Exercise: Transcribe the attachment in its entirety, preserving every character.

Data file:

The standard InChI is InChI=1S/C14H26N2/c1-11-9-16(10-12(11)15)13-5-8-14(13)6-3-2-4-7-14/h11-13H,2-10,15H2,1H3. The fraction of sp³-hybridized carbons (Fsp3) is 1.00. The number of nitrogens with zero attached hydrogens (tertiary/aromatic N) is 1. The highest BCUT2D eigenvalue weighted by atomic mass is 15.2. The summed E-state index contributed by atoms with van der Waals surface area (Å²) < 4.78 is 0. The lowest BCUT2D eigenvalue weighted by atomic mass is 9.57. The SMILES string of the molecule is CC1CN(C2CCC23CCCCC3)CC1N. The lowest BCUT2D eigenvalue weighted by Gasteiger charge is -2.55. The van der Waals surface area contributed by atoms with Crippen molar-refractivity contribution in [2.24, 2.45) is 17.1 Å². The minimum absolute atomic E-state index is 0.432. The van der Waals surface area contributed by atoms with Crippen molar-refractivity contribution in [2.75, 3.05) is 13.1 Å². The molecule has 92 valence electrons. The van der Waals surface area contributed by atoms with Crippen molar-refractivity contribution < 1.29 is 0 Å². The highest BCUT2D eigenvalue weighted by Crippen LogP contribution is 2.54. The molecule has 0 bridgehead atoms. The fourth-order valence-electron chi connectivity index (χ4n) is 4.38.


The standard InChI is InChI=1S/C14H26N2/c1-11-9-16(10-12(11)15)13-5-8-14(13)6-3-2-4-7-14/h11-13H,2-10,15H2,1H3. The fraction of sp³-hybridized carbons (Fsp3) is 1.00. The number of nitrogens with zero attached hydrogens (tertiary/aromatic N) is 1. The highest BCUT2D eigenvalue weighted by atomic mass is 15.2. The summed E-state index contributed by atoms with van der Waals surface area (Å²) < 4.78 is 0. The lowest BCUT2D eigenvalue weighted by atomic mass is 9.57. The SMILES string of the molecule is CC1CN(C2CCC23CCCCC3)CC1N. The lowest BCUT2D eigenvalue weighted by Gasteiger charge is -2.55. The van der Waals surface area contributed by atoms with Crippen molar-refractivity contribution in [2.24, 2.45) is 17.1 Å². The minimum absolute atomic E-state index is 0.432. The van der Waals surface area contributed by atoms with Crippen molar-refractivity contribution in [2.75, 3.05) is 13.1 Å². The molecule has 92 valence electrons. The van der Waals surface area contributed by atoms with Crippen molar-refractivity contribution < 1.29 is 0 Å². The highest BCUT2D eigenvalue weighted by Crippen LogP contribution is 2.54. The molecule has 0 bridgehead atoms. The fourth-order valence-electron chi connectivity index (χ4n) is 4.38.